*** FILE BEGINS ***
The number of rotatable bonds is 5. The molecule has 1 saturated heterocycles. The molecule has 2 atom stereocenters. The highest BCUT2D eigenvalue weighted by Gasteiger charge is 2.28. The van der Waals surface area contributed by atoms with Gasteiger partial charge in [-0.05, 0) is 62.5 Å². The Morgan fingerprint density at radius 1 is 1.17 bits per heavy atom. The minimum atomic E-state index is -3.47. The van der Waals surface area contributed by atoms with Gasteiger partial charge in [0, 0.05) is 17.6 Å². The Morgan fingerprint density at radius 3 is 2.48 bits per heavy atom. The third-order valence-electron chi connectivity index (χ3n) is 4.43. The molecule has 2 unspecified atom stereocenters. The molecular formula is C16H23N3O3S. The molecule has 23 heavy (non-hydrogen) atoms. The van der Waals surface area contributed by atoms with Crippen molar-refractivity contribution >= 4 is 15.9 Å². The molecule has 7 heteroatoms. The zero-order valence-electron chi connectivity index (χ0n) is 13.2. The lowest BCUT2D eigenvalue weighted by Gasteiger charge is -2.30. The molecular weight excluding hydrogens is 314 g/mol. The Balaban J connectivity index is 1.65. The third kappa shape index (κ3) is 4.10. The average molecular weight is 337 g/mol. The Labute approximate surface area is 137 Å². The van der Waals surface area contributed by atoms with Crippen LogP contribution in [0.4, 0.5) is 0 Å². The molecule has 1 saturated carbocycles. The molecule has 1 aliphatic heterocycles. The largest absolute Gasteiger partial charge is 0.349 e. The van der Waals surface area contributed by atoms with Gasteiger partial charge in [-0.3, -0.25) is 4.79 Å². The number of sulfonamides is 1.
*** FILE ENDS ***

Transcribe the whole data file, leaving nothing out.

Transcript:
The number of rotatable bonds is 5. The molecule has 1 saturated heterocycles. The molecule has 2 atom stereocenters. The highest BCUT2D eigenvalue weighted by Gasteiger charge is 2.28. The van der Waals surface area contributed by atoms with Gasteiger partial charge in [-0.05, 0) is 62.5 Å². The Morgan fingerprint density at radius 1 is 1.17 bits per heavy atom. The minimum atomic E-state index is -3.47. The van der Waals surface area contributed by atoms with Gasteiger partial charge in [0, 0.05) is 17.6 Å². The Morgan fingerprint density at radius 3 is 2.48 bits per heavy atom. The third-order valence-electron chi connectivity index (χ3n) is 4.43. The molecule has 2 unspecified atom stereocenters. The molecular formula is C16H23N3O3S. The molecule has 23 heavy (non-hydrogen) atoms. The van der Waals surface area contributed by atoms with Crippen molar-refractivity contribution >= 4 is 15.9 Å². The molecule has 7 heteroatoms. The zero-order valence-electron chi connectivity index (χ0n) is 13.2. The lowest BCUT2D eigenvalue weighted by Gasteiger charge is -2.30. The molecular weight excluding hydrogens is 314 g/mol. The Balaban J connectivity index is 1.65. The third kappa shape index (κ3) is 4.10. The average molecular weight is 337 g/mol. The Labute approximate surface area is 137 Å². The van der Waals surface area contributed by atoms with Crippen LogP contribution in [0.4, 0.5) is 0 Å². The molecule has 1 saturated carbocycles. The molecule has 1 aliphatic heterocycles. The largest absolute Gasteiger partial charge is 0.349 e. The van der Waals surface area contributed by atoms with Gasteiger partial charge in [-0.3, -0.25) is 4.79 Å². The number of sulfonamides is 1.